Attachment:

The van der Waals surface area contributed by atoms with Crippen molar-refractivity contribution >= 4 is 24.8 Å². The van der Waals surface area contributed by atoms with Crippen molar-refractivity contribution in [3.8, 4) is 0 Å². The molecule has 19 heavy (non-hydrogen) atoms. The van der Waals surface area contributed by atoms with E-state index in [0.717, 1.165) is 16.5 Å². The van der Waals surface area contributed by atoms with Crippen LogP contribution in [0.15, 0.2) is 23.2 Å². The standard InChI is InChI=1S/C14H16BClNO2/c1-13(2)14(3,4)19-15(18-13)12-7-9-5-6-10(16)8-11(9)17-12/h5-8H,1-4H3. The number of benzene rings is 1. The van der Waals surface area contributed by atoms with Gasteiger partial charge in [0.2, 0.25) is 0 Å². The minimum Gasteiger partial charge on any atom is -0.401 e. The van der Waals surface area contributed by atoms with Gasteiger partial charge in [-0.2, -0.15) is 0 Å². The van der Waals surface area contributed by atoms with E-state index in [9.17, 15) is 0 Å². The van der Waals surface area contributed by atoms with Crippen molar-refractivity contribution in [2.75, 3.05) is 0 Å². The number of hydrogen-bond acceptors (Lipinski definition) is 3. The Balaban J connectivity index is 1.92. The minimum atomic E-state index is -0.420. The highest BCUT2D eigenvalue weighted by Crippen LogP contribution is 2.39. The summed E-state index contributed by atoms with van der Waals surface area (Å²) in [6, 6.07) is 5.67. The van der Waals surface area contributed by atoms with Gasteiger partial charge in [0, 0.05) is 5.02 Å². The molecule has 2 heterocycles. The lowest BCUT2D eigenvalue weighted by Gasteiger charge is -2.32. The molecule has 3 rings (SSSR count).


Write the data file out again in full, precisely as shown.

The van der Waals surface area contributed by atoms with Crippen molar-refractivity contribution >= 4 is 24.8 Å². The van der Waals surface area contributed by atoms with Crippen molar-refractivity contribution in [3.8, 4) is 0 Å². The molecule has 19 heavy (non-hydrogen) atoms. The van der Waals surface area contributed by atoms with E-state index in [0.717, 1.165) is 16.5 Å². The van der Waals surface area contributed by atoms with Crippen LogP contribution in [0.15, 0.2) is 23.2 Å². The standard InChI is InChI=1S/C14H16BClNO2/c1-13(2)14(3,4)19-15(18-13)12-7-9-5-6-10(16)8-11(9)17-12/h5-8H,1-4H3. The number of benzene rings is 1. The van der Waals surface area contributed by atoms with Gasteiger partial charge in [0.2, 0.25) is 0 Å². The minimum Gasteiger partial charge on any atom is -0.401 e. The van der Waals surface area contributed by atoms with Gasteiger partial charge in [-0.2, -0.15) is 0 Å². The van der Waals surface area contributed by atoms with E-state index in [9.17, 15) is 0 Å². The van der Waals surface area contributed by atoms with Crippen molar-refractivity contribution in [2.75, 3.05) is 0 Å². The number of hydrogen-bond acceptors (Lipinski definition) is 3. The Balaban J connectivity index is 1.92. The minimum atomic E-state index is -0.420. The highest BCUT2D eigenvalue weighted by Crippen LogP contribution is 2.39. The summed E-state index contributed by atoms with van der Waals surface area (Å²) in [6, 6.07) is 5.67. The van der Waals surface area contributed by atoms with Gasteiger partial charge in [0, 0.05) is 5.02 Å². The molecule has 2 heterocycles. The lowest BCUT2D eigenvalue weighted by Gasteiger charge is -2.32. The molecule has 3 rings (SSSR count).